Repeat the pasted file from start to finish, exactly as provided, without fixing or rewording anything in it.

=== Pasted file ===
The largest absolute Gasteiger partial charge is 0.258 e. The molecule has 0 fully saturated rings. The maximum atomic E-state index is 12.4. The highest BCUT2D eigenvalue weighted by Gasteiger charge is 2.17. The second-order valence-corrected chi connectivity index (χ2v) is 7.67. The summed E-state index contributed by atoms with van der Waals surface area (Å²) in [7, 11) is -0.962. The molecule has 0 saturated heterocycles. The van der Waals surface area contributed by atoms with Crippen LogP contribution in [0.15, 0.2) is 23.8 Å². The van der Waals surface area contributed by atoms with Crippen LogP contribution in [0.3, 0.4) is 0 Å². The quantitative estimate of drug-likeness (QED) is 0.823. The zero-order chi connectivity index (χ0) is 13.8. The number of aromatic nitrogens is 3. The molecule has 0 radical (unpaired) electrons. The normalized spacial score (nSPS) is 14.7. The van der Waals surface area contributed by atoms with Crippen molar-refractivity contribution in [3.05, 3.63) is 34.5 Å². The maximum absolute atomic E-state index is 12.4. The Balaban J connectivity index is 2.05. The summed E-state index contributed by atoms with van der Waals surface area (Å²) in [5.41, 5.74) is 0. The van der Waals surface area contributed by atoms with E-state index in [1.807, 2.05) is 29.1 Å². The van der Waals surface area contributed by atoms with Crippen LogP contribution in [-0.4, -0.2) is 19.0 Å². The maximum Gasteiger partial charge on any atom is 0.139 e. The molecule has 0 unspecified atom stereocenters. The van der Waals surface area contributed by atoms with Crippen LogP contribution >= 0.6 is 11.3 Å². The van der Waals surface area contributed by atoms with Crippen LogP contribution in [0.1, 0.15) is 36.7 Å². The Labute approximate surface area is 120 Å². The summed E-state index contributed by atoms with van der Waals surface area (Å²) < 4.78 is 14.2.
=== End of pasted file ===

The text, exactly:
The largest absolute Gasteiger partial charge is 0.258 e. The molecule has 0 fully saturated rings. The maximum atomic E-state index is 12.4. The highest BCUT2D eigenvalue weighted by Gasteiger charge is 2.17. The second-order valence-corrected chi connectivity index (χ2v) is 7.67. The summed E-state index contributed by atoms with van der Waals surface area (Å²) in [7, 11) is -0.962. The molecule has 0 saturated heterocycles. The van der Waals surface area contributed by atoms with Crippen LogP contribution in [0.15, 0.2) is 23.8 Å². The van der Waals surface area contributed by atoms with Crippen LogP contribution in [0.3, 0.4) is 0 Å². The quantitative estimate of drug-likeness (QED) is 0.823. The zero-order chi connectivity index (χ0) is 13.8. The number of aromatic nitrogens is 3. The molecule has 0 radical (unpaired) electrons. The normalized spacial score (nSPS) is 14.7. The van der Waals surface area contributed by atoms with Crippen molar-refractivity contribution in [3.05, 3.63) is 34.5 Å². The maximum absolute atomic E-state index is 12.4. The Balaban J connectivity index is 2.05. The summed E-state index contributed by atoms with van der Waals surface area (Å²) in [5.41, 5.74) is 0. The van der Waals surface area contributed by atoms with E-state index in [1.807, 2.05) is 29.1 Å². The van der Waals surface area contributed by atoms with Crippen LogP contribution in [-0.4, -0.2) is 19.0 Å². The maximum Gasteiger partial charge on any atom is 0.139 e. The molecule has 0 unspecified atom stereocenters. The van der Waals surface area contributed by atoms with Crippen LogP contribution >= 0.6 is 11.3 Å². The van der Waals surface area contributed by atoms with Crippen LogP contribution in [0.1, 0.15) is 36.7 Å². The Labute approximate surface area is 120 Å². The summed E-state index contributed by atoms with van der Waals surface area (Å²) < 4.78 is 14.2.